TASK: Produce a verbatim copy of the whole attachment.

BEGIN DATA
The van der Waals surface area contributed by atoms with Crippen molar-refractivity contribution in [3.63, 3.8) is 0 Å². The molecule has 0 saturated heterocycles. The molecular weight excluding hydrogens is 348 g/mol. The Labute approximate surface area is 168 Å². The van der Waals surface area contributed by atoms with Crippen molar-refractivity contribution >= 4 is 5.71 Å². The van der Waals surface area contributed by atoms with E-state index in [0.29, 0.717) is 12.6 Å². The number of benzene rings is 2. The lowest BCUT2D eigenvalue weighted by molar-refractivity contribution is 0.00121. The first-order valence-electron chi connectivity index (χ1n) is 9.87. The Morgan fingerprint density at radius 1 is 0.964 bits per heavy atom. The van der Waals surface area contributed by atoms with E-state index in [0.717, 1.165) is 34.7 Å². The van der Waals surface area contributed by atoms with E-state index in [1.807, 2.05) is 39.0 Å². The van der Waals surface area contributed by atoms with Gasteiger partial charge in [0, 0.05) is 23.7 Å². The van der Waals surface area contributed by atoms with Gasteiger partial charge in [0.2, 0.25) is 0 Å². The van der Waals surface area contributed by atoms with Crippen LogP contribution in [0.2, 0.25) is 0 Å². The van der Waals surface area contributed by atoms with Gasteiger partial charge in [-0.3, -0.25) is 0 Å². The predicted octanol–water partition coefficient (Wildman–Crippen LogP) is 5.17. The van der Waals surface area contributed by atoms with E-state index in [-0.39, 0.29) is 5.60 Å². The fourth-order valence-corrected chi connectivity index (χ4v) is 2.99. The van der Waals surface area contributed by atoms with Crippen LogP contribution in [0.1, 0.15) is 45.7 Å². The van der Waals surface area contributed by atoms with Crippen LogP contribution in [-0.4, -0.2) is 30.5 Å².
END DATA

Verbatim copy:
The van der Waals surface area contributed by atoms with Crippen molar-refractivity contribution in [3.63, 3.8) is 0 Å². The molecule has 0 saturated heterocycles. The molecular weight excluding hydrogens is 348 g/mol. The Labute approximate surface area is 168 Å². The van der Waals surface area contributed by atoms with Crippen molar-refractivity contribution >= 4 is 5.71 Å². The van der Waals surface area contributed by atoms with E-state index in [0.29, 0.717) is 12.6 Å². The number of benzene rings is 2. The lowest BCUT2D eigenvalue weighted by molar-refractivity contribution is 0.00121. The first-order valence-electron chi connectivity index (χ1n) is 9.87. The Morgan fingerprint density at radius 1 is 0.964 bits per heavy atom. The van der Waals surface area contributed by atoms with E-state index in [0.717, 1.165) is 34.7 Å². The van der Waals surface area contributed by atoms with E-state index in [1.807, 2.05) is 39.0 Å². The van der Waals surface area contributed by atoms with Gasteiger partial charge in [0, 0.05) is 23.7 Å². The van der Waals surface area contributed by atoms with Gasteiger partial charge in [0.2, 0.25) is 0 Å². The van der Waals surface area contributed by atoms with Crippen LogP contribution in [0.2, 0.25) is 0 Å². The van der Waals surface area contributed by atoms with Gasteiger partial charge in [-0.3, -0.25) is 0 Å². The predicted octanol–water partition coefficient (Wildman–Crippen LogP) is 5.17. The van der Waals surface area contributed by atoms with E-state index in [-0.39, 0.29) is 5.60 Å². The fourth-order valence-corrected chi connectivity index (χ4v) is 2.99. The van der Waals surface area contributed by atoms with Crippen LogP contribution in [0.1, 0.15) is 45.7 Å². The van der Waals surface area contributed by atoms with Crippen LogP contribution in [-0.4, -0.2) is 30.5 Å².